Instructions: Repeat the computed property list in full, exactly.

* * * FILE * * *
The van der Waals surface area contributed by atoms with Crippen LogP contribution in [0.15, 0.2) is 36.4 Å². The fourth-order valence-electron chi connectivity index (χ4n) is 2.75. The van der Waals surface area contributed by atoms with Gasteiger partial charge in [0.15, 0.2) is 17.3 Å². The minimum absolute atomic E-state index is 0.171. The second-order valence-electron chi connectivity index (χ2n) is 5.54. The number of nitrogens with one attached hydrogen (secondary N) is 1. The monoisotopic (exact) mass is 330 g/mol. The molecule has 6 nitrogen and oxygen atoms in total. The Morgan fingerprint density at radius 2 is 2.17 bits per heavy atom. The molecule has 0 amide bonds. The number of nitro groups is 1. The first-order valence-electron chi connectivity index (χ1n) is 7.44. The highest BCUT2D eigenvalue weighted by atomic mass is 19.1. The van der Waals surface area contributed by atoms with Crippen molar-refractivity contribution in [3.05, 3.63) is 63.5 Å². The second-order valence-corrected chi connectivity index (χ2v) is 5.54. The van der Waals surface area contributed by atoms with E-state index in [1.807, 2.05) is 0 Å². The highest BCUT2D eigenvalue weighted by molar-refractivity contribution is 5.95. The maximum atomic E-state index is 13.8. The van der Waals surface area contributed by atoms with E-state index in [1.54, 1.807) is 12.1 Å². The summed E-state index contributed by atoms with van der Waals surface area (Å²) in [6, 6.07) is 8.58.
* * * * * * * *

The van der Waals surface area contributed by atoms with Crippen LogP contribution in [0.15, 0.2) is 36.4 Å². The fourth-order valence-electron chi connectivity index (χ4n) is 2.75. The van der Waals surface area contributed by atoms with Gasteiger partial charge in [0.15, 0.2) is 17.3 Å². The minimum absolute atomic E-state index is 0.171. The second-order valence-electron chi connectivity index (χ2n) is 5.54. The number of nitrogens with one attached hydrogen (secondary N) is 1. The monoisotopic (exact) mass is 330 g/mol. The molecule has 6 nitrogen and oxygen atoms in total. The Morgan fingerprint density at radius 2 is 2.17 bits per heavy atom. The molecule has 0 amide bonds. The number of nitro groups is 1. The first-order valence-electron chi connectivity index (χ1n) is 7.44. The highest BCUT2D eigenvalue weighted by atomic mass is 19.1. The van der Waals surface area contributed by atoms with Crippen molar-refractivity contribution in [3.05, 3.63) is 63.5 Å². The second-order valence-corrected chi connectivity index (χ2v) is 5.54. The van der Waals surface area contributed by atoms with E-state index in [1.807, 2.05) is 0 Å². The highest BCUT2D eigenvalue weighted by molar-refractivity contribution is 5.95. The maximum atomic E-state index is 13.8. The van der Waals surface area contributed by atoms with E-state index in [1.54, 1.807) is 12.1 Å². The summed E-state index contributed by atoms with van der Waals surface area (Å²) in [6, 6.07) is 8.58.